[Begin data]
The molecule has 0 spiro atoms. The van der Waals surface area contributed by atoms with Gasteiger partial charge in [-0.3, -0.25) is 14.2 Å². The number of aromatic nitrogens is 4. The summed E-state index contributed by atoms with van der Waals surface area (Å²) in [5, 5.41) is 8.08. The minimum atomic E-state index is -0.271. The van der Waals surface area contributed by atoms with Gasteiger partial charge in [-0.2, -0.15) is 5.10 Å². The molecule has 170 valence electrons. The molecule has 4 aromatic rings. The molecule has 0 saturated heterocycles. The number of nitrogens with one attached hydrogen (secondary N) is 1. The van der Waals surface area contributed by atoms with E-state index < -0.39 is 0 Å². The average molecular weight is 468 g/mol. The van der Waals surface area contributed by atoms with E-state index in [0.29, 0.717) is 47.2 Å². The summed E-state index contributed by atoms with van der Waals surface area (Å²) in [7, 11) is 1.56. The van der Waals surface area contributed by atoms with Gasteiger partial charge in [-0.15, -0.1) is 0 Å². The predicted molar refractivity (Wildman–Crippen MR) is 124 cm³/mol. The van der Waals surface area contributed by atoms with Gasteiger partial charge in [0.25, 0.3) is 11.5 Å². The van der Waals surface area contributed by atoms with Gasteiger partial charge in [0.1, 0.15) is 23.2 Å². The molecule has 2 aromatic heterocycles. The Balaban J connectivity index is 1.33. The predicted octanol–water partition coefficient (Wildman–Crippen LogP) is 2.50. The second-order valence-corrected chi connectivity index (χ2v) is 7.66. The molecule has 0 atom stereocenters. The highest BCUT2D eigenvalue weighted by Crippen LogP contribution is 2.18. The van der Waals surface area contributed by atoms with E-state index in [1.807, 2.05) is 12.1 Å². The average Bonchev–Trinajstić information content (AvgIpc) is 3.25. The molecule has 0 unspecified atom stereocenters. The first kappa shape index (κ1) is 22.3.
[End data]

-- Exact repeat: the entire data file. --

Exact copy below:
The molecule has 0 spiro atoms. The van der Waals surface area contributed by atoms with Gasteiger partial charge in [-0.3, -0.25) is 14.2 Å². The number of aromatic nitrogens is 4. The summed E-state index contributed by atoms with van der Waals surface area (Å²) in [5, 5.41) is 8.08. The minimum atomic E-state index is -0.271. The van der Waals surface area contributed by atoms with Gasteiger partial charge in [-0.2, -0.15) is 5.10 Å². The molecule has 170 valence electrons. The molecule has 4 aromatic rings. The molecule has 0 saturated heterocycles. The number of nitrogens with one attached hydrogen (secondary N) is 1. The van der Waals surface area contributed by atoms with E-state index < -0.39 is 0 Å². The average molecular weight is 468 g/mol. The van der Waals surface area contributed by atoms with E-state index in [0.29, 0.717) is 47.2 Å². The summed E-state index contributed by atoms with van der Waals surface area (Å²) in [7, 11) is 1.56. The van der Waals surface area contributed by atoms with Gasteiger partial charge in [-0.15, -0.1) is 0 Å². The predicted molar refractivity (Wildman–Crippen MR) is 124 cm³/mol. The van der Waals surface area contributed by atoms with Gasteiger partial charge in [0.25, 0.3) is 11.5 Å². The van der Waals surface area contributed by atoms with Gasteiger partial charge in [0.1, 0.15) is 23.2 Å². The molecule has 2 aromatic heterocycles. The Balaban J connectivity index is 1.33. The predicted octanol–water partition coefficient (Wildman–Crippen LogP) is 2.50. The second-order valence-corrected chi connectivity index (χ2v) is 7.66. The molecule has 0 atom stereocenters. The highest BCUT2D eigenvalue weighted by Crippen LogP contribution is 2.18. The van der Waals surface area contributed by atoms with E-state index in [1.807, 2.05) is 12.1 Å². The average Bonchev–Trinajstić information content (AvgIpc) is 3.25. The molecule has 0 unspecified atom stereocenters. The first kappa shape index (κ1) is 22.3.